Spot It. Prevent It!

Michelle Holden
image of a healthcare provider combing a client's hair in the home

Creating a positive safety culture at VHA Home HealthCare 

For Personal Support Workers (PSWs) caring for clients in the home, the work can at times be isolating. Delivering care within the four walls of clients’ homes can leave providers vulnerable in a number of ways – one of those ways is provider abuse. 

In recent years, cases of abuse towards home care providers have been on the rise; and not all incidents are reported. The team at VHA Home HealthCare recognized their responsibility to step in and promote a safe work environment. “You need to build trust and say, ‘It’s okay. It happened. And, we know it’s not your fault’,” said Sandra McKay, Director of Research at VHA Home HealthCare. 

This became the focus of VHA’s Spot it. Prevent it! awareness campaign, part of a larger project which received a 2018/19 HIROC Safety Grant. 

Provider Abuse

McKay says abuse tends to stem from the number of individuals in home care with behavior issues related to cognitive impairments, known as responsive behaviours. The project was launched to reduce incidents of workplace violence in the home. It also aimed to decrease the perception of risk that comes with caring for clients with cognitive impairments who may exhibit responsive behaviours.  

Responsive behaviours, such as hitting, cursing, and biting, are some of the challenges PSWs may experience in the home. These behaviours are often a response to something in the personal, social or physical environment of a client with dementia, mental health, substance use and/or other neurological disorders. 

McKay and her team also understand that VHA’s PSW workforce is largely made up of racialized minorities. “We know from the literature that vulnerable minorities are reluctant to speak up when they believe there may be an impact to their employment, to their status within the organization, and if it’s unclear what will happen.” 

The Spot it. Prevent it! Campaign

VHA’s project was split into two parts, targeting PSWs and their supervisors. It integrated education on best practices and de-escalation strategies for mitigating risk. And for incidents that do take place, it provided tactics such as a rapid-response algorithm to visualize the reporting process, videos, posters, policy updates, ethics education sessions, and integration into new-hire orientation sessions.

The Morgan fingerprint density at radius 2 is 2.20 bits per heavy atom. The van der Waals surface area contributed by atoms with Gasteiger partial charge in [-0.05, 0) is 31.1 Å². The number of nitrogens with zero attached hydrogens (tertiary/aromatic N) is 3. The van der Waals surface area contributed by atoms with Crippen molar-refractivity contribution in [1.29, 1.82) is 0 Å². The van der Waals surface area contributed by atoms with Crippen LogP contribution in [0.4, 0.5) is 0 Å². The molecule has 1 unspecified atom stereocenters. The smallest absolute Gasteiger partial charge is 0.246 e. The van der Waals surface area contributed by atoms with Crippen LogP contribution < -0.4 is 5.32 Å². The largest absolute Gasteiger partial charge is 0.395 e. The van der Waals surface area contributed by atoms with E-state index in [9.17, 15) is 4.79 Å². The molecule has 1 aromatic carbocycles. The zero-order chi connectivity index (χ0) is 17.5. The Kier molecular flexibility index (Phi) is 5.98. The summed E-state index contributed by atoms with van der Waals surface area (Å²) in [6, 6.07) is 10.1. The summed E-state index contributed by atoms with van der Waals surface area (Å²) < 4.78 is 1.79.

The campaign by McKay and the team communicated the message that when PSWs and supervisors report an incident, these are the steps that you can expect the organization to take – it was about clarity. “That clarity provides a level of comfort to people and it allows them to make decisions based on the available information.” 

VHA monitored the campaign through a survey to providers and supervisors. They saw an overwhelming response rate – an indication to the research team that they were speaking about something that is really important to PSWs. 

VHA also received buy-in from supervisors, who met once a month with the research team to provide an update on individual cases that had occurred and where they had used the algorithm to support staff. “We developed a much closer relationship with the teams,” said McKay, who expressed the importance of creating a positive safety culture.

McKay emphasized the fact that the project wasn’t inspired or developed in a vacuum. A great deal of support came from VHA’s work with client partners –  clients and their caregivers who work with VHA on a variety of initiatives and have first-hand experience with home care. 

For McKay and her team, the campaign’s message of trust and open communication was incredibly powerful and is something that carries through into their work today. The impact it has had on VHA’s culture is a reminder for everyone involved of the responsibility to speak up and put safety first. 

By Michelle Holden, Lead, Communications & Marketing, HIROC 

This story was originally published with a collection of safety grants stories in the The HIROC Connection, Fall 2020.